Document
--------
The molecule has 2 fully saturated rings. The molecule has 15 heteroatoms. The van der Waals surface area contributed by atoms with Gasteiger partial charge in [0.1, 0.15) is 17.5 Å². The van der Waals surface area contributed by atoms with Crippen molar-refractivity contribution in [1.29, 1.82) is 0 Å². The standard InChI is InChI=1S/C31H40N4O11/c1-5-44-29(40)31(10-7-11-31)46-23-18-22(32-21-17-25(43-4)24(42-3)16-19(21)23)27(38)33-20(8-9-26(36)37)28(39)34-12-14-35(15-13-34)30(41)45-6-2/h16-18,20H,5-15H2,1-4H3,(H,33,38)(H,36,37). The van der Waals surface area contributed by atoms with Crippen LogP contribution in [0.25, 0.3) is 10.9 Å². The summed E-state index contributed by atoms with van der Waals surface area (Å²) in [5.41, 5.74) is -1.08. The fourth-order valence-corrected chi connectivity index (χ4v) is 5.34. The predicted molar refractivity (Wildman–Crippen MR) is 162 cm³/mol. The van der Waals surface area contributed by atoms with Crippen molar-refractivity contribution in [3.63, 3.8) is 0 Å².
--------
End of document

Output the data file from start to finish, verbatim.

The molecule has 2 fully saturated rings. The molecule has 15 heteroatoms. The van der Waals surface area contributed by atoms with Gasteiger partial charge in [0.1, 0.15) is 17.5 Å². The van der Waals surface area contributed by atoms with Crippen molar-refractivity contribution in [1.29, 1.82) is 0 Å². The standard InChI is InChI=1S/C31H40N4O11/c1-5-44-29(40)31(10-7-11-31)46-23-18-22(32-21-17-25(43-4)24(42-3)16-19(21)23)27(38)33-20(8-9-26(36)37)28(39)34-12-14-35(15-13-34)30(41)45-6-2/h16-18,20H,5-15H2,1-4H3,(H,33,38)(H,36,37). The van der Waals surface area contributed by atoms with Crippen LogP contribution in [0.25, 0.3) is 10.9 Å². The summed E-state index contributed by atoms with van der Waals surface area (Å²) in [5.41, 5.74) is -1.08. The fourth-order valence-corrected chi connectivity index (χ4v) is 5.34. The predicted molar refractivity (Wildman–Crippen MR) is 162 cm³/mol. The van der Waals surface area contributed by atoms with Crippen molar-refractivity contribution in [3.63, 3.8) is 0 Å².